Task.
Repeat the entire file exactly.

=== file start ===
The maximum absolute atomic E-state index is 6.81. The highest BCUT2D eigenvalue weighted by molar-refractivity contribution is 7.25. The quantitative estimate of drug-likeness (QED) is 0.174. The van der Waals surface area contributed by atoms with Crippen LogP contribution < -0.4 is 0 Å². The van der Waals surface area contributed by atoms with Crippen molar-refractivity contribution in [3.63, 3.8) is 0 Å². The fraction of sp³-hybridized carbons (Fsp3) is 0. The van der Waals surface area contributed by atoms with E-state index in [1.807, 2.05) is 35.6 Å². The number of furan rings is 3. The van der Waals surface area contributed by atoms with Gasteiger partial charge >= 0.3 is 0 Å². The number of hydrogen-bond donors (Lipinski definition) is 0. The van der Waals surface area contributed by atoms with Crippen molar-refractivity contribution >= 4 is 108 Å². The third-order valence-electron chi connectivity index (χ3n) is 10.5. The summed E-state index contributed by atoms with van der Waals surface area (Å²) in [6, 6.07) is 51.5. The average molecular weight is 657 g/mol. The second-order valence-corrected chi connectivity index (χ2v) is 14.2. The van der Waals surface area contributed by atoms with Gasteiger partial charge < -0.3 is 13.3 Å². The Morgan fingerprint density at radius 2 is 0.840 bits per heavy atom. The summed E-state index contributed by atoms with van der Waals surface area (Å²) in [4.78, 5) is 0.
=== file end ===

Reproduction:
The maximum absolute atomic E-state index is 6.81. The highest BCUT2D eigenvalue weighted by molar-refractivity contribution is 7.25. The quantitative estimate of drug-likeness (QED) is 0.174. The van der Waals surface area contributed by atoms with Crippen LogP contribution < -0.4 is 0 Å². The van der Waals surface area contributed by atoms with Crippen molar-refractivity contribution in [3.63, 3.8) is 0 Å². The fraction of sp³-hybridized carbons (Fsp3) is 0. The van der Waals surface area contributed by atoms with E-state index in [1.807, 2.05) is 35.6 Å². The number of furan rings is 3. The van der Waals surface area contributed by atoms with Gasteiger partial charge >= 0.3 is 0 Å². The number of hydrogen-bond donors (Lipinski definition) is 0. The van der Waals surface area contributed by atoms with Crippen molar-refractivity contribution >= 4 is 108 Å². The third-order valence-electron chi connectivity index (χ3n) is 10.5. The summed E-state index contributed by atoms with van der Waals surface area (Å²) in [6, 6.07) is 51.5. The average molecular weight is 657 g/mol. The second-order valence-corrected chi connectivity index (χ2v) is 14.2. The van der Waals surface area contributed by atoms with Gasteiger partial charge < -0.3 is 13.3 Å². The Morgan fingerprint density at radius 2 is 0.840 bits per heavy atom. The summed E-state index contributed by atoms with van der Waals surface area (Å²) in [4.78, 5) is 0.